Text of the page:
Family Cars, Options and other Necessary Evils
The first family car I can remember was the 1939 Packard Eight that my father purchased in 1941, He loved that car. In addition to looks, status, and power,it had outside spotlights and every conceivable option a car could offer: A heater/defroster, an AM radio, and a cigarette lighter. Then, he bought an after-market kit and installed directional turn signals. Now, in winter, you didn’t have to lower the window and stick out your arm to signal a turn (while freezing out everyone in the back seat). What more could there be?
My father worked in the auto parts business, and growing up I heard all the stories about his early motoring days: The hand crank to start the engine (it could break your wrist if you held it wrong); the knob over the driver’s visor that you manually turned to make the windshield wipers move; the “defroster” crank which allowed you to open the bottom of the windshield a crack to help clear frost off the glass; and don’t even get me going on driving a car with a planetary transmission (three pedals/no shift). Maybe a heater/defroster, an AM radio, and a cigarette lighter were the only options you really needed.
I kept that mind set over the next 15 years or so, until I got my first car: a 1949 Studebaker (this was in 1958). It too had a heater/defroster (which could not be turned off, even in summer) and a cigarette lighter. It did not have a radio. It took another 6 months to find the money to buy a used radio at a junkyard and pay somebody to install it, and the antenna, for me. Then, Life was good. I had it all. Almost.
A few years before, Jesse, our family mechanic, had built and installed an air conditioner in his own car. It was a kit, bolted under the dashboard, the size of a small refrigerator, but it cranked out cold air on the hottest summer days. It was wonderful. Such an option was beyond me, of course, but I did want one. However, I managed to buy a car that had another new option: windshield washers. By this time, I was in the Army and doing my share of highway driving. If a trailer whisked by you at 60 mph, depositing mud and road junk all over your windshield, you had to pull the car over to the roadside, and get out with a cloth to wipe the windshield clear enough to see through. The washer shortened travel time. Now, you merely pushed a button and a water spray cleaned the windshield while the blades wiped it off; most of it anyway.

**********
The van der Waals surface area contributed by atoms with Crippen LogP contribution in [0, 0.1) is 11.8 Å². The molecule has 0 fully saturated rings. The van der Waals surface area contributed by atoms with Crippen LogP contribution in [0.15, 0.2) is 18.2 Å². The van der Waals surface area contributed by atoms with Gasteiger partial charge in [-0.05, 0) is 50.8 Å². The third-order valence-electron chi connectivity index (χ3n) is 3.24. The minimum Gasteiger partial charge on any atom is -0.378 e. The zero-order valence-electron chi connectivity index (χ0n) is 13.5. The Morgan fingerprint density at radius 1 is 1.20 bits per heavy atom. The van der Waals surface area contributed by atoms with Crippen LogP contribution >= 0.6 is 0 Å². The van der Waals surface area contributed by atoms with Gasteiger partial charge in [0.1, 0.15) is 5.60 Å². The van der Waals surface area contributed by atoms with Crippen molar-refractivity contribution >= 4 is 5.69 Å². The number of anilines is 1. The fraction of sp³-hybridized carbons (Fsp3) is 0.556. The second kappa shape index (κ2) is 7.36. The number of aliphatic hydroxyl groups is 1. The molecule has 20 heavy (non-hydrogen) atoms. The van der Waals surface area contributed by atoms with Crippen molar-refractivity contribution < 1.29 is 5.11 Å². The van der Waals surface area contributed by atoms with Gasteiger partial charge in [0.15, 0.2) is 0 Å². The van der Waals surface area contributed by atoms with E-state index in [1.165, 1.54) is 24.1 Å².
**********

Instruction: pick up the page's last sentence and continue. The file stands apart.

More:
I still wanted that air conditioner though. I kept at it and sometime in the late Sixties, about 10 years after the Studebaker, I got my first air conditioned car. It was a 1968 Ford LTD station wagon. I bought it off the dealer’s lot, as is, and learned when I got it home that in addition to the A/C, it had an automatic transmission (no more shifting!), an AM/FM radio and a power tailgate. You could raise and lower the tailgate window from the driver’s seat, while in motion. It was a wonderful device. When you just wanted fresh air, you lowered the back window and that big wagon just sucked in the fresh air like a vacuum cleaner. The car did not have seat belts, and I had 4 kids who loved to play in the “way back,” but, as far as I know, no one ever fell out, and this new option was a great success.